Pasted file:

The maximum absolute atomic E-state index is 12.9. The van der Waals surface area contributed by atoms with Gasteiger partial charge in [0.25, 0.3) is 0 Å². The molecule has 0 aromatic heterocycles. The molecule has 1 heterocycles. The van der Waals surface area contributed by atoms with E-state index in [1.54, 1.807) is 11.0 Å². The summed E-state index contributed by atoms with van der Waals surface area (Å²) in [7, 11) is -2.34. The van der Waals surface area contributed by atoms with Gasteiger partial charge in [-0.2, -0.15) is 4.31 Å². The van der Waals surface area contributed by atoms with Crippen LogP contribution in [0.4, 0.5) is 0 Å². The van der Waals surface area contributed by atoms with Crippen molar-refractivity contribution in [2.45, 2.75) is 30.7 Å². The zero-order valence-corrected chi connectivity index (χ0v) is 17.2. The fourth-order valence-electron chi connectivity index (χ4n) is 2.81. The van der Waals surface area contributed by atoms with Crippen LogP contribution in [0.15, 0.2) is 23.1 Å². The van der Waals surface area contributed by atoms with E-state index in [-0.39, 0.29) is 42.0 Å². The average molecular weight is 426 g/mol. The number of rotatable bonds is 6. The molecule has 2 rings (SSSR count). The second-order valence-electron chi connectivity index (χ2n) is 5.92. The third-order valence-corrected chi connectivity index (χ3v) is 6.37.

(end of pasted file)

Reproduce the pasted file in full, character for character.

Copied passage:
The maximum absolute atomic E-state index is 12.9. The van der Waals surface area contributed by atoms with Gasteiger partial charge in [0.25, 0.3) is 0 Å². The molecule has 0 aromatic heterocycles. The molecule has 1 heterocycles. The van der Waals surface area contributed by atoms with E-state index in [1.54, 1.807) is 11.0 Å². The summed E-state index contributed by atoms with van der Waals surface area (Å²) in [7, 11) is -2.34. The van der Waals surface area contributed by atoms with Gasteiger partial charge in [-0.2, -0.15) is 4.31 Å². The van der Waals surface area contributed by atoms with Crippen LogP contribution in [0.4, 0.5) is 0 Å². The van der Waals surface area contributed by atoms with Crippen molar-refractivity contribution in [2.45, 2.75) is 30.7 Å². The zero-order valence-corrected chi connectivity index (χ0v) is 17.2. The fourth-order valence-electron chi connectivity index (χ4n) is 2.81. The van der Waals surface area contributed by atoms with Crippen LogP contribution in [0.15, 0.2) is 23.1 Å². The van der Waals surface area contributed by atoms with E-state index in [-0.39, 0.29) is 42.0 Å². The average molecular weight is 426 g/mol. The number of rotatable bonds is 6. The molecule has 2 rings (SSSR count). The second-order valence-electron chi connectivity index (χ2n) is 5.92. The third-order valence-corrected chi connectivity index (χ3v) is 6.37.